9. Amy L. Sonnichsen Says:

    This happened to me with my last book and I think it ruined a perfectly good book, to be honest. The ending turned the whole thing into suspense when up to that point it had been character-driven. I should have kept better control. I think it's fine to let characters have their own way sometimes, but always remember who has the final say and don't let them control you!


  10. Megan Says:

    The first time that happened to me, I had set up MC to go into the kitchen and yell at her housemate.

    Instead, the housemate said sorry and MC was accepting and they were besties before I knew what was happening!

    It was fun and exciting and I'm so glad it happened!

    It was sort of annoying too as I had to go back and amend all the rest of the scenes that relied on them being angry at each other, but it was exciting!

  11. Amy Says:

    I think we spoke about this? But my manuscript out on sub now, the first boy she kisses? She was NOT supposed to kiss. THEY JUST HAD WEIRD UNSTOPPABLE CHEMISTRY. I couldn't stop them.

  12. Jade Says:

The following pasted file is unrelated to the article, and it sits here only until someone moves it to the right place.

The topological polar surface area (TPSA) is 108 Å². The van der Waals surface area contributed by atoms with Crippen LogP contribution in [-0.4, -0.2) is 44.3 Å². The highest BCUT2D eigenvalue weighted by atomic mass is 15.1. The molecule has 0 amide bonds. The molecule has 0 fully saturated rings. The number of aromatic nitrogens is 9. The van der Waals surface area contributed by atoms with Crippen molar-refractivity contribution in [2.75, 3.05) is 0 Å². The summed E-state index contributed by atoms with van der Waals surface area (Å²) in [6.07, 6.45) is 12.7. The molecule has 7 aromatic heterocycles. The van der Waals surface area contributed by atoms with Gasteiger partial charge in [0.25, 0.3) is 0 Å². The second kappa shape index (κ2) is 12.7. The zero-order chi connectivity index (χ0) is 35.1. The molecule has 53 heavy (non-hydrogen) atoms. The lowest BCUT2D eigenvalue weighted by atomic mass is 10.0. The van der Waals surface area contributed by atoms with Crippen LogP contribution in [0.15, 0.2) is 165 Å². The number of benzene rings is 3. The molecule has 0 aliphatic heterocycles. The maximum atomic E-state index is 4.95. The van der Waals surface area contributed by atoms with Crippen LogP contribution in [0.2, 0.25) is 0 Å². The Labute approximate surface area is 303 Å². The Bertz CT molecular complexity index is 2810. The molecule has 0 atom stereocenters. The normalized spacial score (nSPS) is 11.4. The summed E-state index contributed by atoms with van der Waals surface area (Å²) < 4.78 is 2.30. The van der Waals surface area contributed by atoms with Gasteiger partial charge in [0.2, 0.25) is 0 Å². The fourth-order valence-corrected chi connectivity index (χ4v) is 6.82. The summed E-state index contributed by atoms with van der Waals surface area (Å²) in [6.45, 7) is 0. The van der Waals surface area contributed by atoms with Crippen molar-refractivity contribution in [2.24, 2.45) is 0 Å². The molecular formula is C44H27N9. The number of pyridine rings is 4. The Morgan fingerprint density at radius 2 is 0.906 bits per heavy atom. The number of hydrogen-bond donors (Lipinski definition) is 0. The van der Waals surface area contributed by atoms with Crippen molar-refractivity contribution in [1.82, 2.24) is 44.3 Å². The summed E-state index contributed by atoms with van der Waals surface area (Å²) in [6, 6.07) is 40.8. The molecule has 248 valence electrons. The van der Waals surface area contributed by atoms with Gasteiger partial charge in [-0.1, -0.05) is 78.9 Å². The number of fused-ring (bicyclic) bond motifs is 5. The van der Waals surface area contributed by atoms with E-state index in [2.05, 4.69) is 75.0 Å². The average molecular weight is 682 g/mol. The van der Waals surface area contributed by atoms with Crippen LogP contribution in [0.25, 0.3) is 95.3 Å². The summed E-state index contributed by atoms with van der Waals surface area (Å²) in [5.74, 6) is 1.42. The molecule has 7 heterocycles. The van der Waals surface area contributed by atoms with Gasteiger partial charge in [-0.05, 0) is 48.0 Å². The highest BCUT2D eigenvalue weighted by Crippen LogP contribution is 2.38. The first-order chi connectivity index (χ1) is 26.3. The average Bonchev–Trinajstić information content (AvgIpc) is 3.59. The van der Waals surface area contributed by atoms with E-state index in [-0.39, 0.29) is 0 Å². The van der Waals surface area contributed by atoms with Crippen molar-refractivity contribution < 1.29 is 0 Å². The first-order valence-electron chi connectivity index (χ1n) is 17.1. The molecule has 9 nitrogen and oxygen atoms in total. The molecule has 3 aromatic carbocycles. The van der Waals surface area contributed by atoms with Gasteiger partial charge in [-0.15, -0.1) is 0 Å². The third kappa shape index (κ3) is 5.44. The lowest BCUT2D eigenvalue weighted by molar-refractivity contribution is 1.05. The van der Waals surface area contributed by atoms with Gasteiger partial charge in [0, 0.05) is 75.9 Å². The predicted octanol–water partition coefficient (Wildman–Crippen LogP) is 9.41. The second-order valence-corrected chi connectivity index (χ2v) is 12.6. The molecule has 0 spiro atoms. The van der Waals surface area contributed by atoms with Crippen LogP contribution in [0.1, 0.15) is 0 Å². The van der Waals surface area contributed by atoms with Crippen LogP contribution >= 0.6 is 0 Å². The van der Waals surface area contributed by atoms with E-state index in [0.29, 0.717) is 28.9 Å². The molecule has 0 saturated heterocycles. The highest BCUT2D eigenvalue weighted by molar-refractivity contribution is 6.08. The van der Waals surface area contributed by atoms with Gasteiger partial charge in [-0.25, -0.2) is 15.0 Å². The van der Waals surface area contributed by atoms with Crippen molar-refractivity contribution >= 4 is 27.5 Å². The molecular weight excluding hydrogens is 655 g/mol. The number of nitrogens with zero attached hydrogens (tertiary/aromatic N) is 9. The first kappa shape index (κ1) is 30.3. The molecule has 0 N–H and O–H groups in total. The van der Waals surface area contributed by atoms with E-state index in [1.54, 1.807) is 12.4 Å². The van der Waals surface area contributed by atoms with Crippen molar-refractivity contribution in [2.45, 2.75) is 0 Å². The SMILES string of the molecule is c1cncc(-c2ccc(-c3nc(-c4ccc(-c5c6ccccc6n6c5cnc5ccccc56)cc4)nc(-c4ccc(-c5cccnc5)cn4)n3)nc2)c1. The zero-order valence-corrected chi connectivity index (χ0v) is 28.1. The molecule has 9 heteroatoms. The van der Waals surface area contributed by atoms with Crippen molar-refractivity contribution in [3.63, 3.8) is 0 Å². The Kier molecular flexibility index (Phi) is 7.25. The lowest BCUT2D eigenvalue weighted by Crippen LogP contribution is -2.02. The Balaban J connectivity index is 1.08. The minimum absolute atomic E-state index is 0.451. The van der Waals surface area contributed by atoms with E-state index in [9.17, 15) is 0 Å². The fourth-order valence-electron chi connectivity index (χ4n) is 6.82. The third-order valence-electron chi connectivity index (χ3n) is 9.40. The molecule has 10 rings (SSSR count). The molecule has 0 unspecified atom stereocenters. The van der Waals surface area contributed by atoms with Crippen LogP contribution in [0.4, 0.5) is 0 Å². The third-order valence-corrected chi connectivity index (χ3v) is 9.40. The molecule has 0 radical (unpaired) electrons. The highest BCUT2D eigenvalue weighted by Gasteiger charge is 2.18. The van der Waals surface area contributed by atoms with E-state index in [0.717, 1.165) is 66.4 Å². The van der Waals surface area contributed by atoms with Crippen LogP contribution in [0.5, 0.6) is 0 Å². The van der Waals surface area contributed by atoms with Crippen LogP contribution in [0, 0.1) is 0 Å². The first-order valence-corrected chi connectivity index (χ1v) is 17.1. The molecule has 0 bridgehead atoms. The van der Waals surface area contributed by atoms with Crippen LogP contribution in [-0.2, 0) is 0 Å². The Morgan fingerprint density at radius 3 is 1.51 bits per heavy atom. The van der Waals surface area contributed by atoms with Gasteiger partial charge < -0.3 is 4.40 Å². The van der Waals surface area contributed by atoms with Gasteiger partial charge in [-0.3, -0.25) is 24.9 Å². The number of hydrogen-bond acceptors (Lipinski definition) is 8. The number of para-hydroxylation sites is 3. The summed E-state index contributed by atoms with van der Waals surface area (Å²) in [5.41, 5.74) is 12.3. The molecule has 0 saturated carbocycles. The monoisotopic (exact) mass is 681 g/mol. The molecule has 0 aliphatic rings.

This happens to me a lot. The story I'm currently editing was meant to be a light-humoured book but it was soon clear that story was actually kind of dark. It surprised me because I'd never really written anything dark before but I went with it. It turned out to be the story I loved the most. Although, after eight straight hours of editing today, I'm not sure love is the most appropriate word.

  13. celsie Says:

    The last novel I wrote ended up being completely rewritten due to characters disagreeing with the plot. I had a set tone and direction for the novel, and about 3/4 into the novel, I was informed I was wrong.

    Though I really shouldn't have been surprised. In the first chapter, a minor character became the protagonist, which led to some earlier outline changes.